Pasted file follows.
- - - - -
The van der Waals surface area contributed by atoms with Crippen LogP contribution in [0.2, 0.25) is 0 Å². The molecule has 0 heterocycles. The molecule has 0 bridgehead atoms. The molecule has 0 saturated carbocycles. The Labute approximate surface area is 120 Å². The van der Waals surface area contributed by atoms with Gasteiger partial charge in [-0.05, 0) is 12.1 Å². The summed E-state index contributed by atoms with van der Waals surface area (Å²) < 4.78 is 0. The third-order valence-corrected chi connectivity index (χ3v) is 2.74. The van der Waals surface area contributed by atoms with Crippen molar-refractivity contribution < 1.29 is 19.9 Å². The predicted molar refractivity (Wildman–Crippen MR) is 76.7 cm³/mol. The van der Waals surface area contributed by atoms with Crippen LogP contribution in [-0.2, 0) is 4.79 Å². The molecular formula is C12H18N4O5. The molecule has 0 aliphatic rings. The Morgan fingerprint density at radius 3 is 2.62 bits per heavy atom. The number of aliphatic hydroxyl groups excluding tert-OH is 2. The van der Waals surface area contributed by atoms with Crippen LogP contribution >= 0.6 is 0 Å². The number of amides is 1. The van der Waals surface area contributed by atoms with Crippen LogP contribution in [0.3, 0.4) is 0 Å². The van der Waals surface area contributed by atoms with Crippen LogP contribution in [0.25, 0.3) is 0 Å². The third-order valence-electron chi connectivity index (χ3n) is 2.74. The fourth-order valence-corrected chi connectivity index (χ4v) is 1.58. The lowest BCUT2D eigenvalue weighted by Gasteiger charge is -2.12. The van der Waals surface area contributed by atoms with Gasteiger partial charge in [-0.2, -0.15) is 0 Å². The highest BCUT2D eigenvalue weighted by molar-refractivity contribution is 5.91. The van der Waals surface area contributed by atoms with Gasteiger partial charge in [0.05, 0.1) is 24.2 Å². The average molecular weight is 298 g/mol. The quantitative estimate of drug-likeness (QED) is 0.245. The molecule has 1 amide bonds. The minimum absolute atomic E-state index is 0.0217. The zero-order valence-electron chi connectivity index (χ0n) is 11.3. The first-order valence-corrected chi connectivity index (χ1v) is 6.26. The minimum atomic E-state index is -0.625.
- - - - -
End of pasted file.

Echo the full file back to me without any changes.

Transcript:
The van der Waals surface area contributed by atoms with Crippen LogP contribution in [0.2, 0.25) is 0 Å². The molecule has 0 heterocycles. The molecule has 0 bridgehead atoms. The molecule has 0 saturated carbocycles. The Labute approximate surface area is 120 Å². The van der Waals surface area contributed by atoms with Gasteiger partial charge in [-0.05, 0) is 12.1 Å². The summed E-state index contributed by atoms with van der Waals surface area (Å²) < 4.78 is 0. The third-order valence-corrected chi connectivity index (χ3v) is 2.74. The van der Waals surface area contributed by atoms with Crippen molar-refractivity contribution < 1.29 is 19.9 Å². The predicted molar refractivity (Wildman–Crippen MR) is 76.7 cm³/mol. The van der Waals surface area contributed by atoms with Crippen LogP contribution in [-0.2, 0) is 4.79 Å². The molecular formula is C12H18N4O5. The molecule has 0 aliphatic rings. The Morgan fingerprint density at radius 3 is 2.62 bits per heavy atom. The number of aliphatic hydroxyl groups excluding tert-OH is 2. The van der Waals surface area contributed by atoms with Crippen LogP contribution >= 0.6 is 0 Å². The number of amides is 1. The van der Waals surface area contributed by atoms with Crippen LogP contribution in [0.3, 0.4) is 0 Å². The van der Waals surface area contributed by atoms with Crippen LogP contribution in [0.25, 0.3) is 0 Å². The third-order valence-electron chi connectivity index (χ3n) is 2.74. The fourth-order valence-corrected chi connectivity index (χ4v) is 1.58. The lowest BCUT2D eigenvalue weighted by Gasteiger charge is -2.12. The van der Waals surface area contributed by atoms with Gasteiger partial charge in [-0.2, -0.15) is 0 Å². The highest BCUT2D eigenvalue weighted by molar-refractivity contribution is 5.91. The van der Waals surface area contributed by atoms with Gasteiger partial charge in [0.05, 0.1) is 24.2 Å². The average molecular weight is 298 g/mol. The quantitative estimate of drug-likeness (QED) is 0.245. The molecule has 1 amide bonds. The minimum absolute atomic E-state index is 0.0217. The zero-order valence-electron chi connectivity index (χ0n) is 11.3. The first-order valence-corrected chi connectivity index (χ1v) is 6.26. The minimum atomic E-state index is -0.625.